An Indiana Tragedy Could Have Been Avoided with Operative IQ

An Indiana Tragedy Could Have Been Avoided with Operative IQ

An Indiana man died March 14, 2014, the day following a two hour transport that was delayed nearly 45 minutes because the ambulance service allegedly ran out of oxygen.

After a respiratory issue surfaced 25 days after Richard Hall’s, 70, open surgery, Prompt Ambulance Service was called to transport Hall the two hours from Mishawaka, Ind. to Loyola, a city outside of Chicago. Hall’s wife, Dona Hall, rode with her husband in the ambulance giving her a firsthand account of the event.

According to allegations from Dona Hall, while en route medics realized they did not have sufficient oxygen to sustain adequate patient care for the duration of the transport. The ambulance made it to LaPorte, Ind. where it reportedly took 45 minutes to receive the additional oxygen. The duration of Hall’s depleted oxygen level is unknown, however after the detour the status of the call changed from transport to emergency. On arrival to Loyola Medical Center, doctors informed Dona Hall that her husband had been oxygen deprived and the probability of her husband becoming brain dead if he had another heart attack. They asked her if she wanted him brought back if such an event occurred. Hall filed a formal complaint with Indiana Emergency Medical Services Commission following her husband’s death.

Each state establishes regulations to ensure EMS services all abide by the same standards to keep patient care at acceptable levels, Indiana is no different. Indiana EMS is required to have about 4-6 hours of oxygen on a transport ambulance, according to regulations set by the Indiana EMS Commission. “None of the information we received show that anyone took the time to make sure that that ambulance had that on board”, said the Hall family attorney, Peter J. Agostino. If Prompt Ambulance Service had utilized Operative IQ they could have generated detailed reports to show when and by whom the inspection was completed, providing quick and confident verification to the family’s attorney.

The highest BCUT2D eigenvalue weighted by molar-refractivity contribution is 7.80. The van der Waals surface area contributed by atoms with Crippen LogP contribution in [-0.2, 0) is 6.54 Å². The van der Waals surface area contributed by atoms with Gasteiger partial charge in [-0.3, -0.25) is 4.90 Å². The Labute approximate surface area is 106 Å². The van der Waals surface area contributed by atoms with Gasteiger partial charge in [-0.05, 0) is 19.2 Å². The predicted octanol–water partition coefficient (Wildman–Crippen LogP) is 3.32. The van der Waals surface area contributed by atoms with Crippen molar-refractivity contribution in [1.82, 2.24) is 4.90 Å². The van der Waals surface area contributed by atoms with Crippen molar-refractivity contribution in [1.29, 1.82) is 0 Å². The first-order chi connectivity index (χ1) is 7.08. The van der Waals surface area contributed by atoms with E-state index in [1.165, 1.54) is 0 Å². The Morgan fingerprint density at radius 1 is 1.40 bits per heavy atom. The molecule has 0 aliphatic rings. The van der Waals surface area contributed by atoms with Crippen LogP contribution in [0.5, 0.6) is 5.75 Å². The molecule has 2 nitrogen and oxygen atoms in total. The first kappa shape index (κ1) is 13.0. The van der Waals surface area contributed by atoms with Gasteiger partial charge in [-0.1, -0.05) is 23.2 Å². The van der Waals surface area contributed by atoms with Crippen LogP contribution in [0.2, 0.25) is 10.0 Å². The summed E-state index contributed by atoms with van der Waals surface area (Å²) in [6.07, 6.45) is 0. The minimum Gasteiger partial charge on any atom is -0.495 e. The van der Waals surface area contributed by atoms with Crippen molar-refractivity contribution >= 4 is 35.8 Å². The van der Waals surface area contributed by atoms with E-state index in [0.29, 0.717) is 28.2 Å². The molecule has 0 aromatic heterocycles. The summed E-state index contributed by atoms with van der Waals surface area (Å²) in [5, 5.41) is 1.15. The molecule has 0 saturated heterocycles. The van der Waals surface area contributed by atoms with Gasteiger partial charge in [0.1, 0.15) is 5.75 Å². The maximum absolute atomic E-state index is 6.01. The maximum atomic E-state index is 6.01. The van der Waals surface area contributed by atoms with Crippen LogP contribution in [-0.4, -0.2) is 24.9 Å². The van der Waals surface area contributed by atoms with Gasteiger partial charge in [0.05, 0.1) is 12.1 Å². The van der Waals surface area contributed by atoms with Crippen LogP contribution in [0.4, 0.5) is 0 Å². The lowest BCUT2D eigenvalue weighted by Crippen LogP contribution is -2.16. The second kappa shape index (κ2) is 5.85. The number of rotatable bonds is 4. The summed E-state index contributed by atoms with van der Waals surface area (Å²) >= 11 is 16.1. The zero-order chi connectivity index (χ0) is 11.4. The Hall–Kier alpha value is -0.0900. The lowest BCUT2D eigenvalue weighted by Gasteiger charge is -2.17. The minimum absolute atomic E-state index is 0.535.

The loss of a patient is an unfortunate part of the job for EMS providers. However, when a loss results from lack of oversight and preparation it is simply inexcusable. “Oxygen, that’s just not something you should have to think about. Of course they’re going to have oxygen”, said Hall’s daughter, Dalona Daggy. Patients and their families put their trust in the knowledge and professionalism of EMS services during frightening and often extremely stressful times.

Hall’s family members hope that through this unfortunate incident they can raise awareness of such avoidable mistakes. As an EMS provider, what can be learned from this mistake? Perhaps always completing a thorough inspection maybe the obvious first answer, however simply stating that an action has been completed doesn’t always mean it’s been done. The Operative IQ system not only saves users time and money, but it creates a level of certainty that vehicles are ready to respond and establishes accountability to ensure inspections are completed to your service’s standards. An electronic check sheet with automatic par levels and current expiration dates greatly reduces the likelihood of incidences such as this. Don’t put patient’s lives at unnecessary risk; know that every vehicle is prepared with required supplies while keeping crew members responsible for their inspections. Protect yourself and organization by reporting trends and uses.

Read the original article by Mark Peterson of WNDU.com
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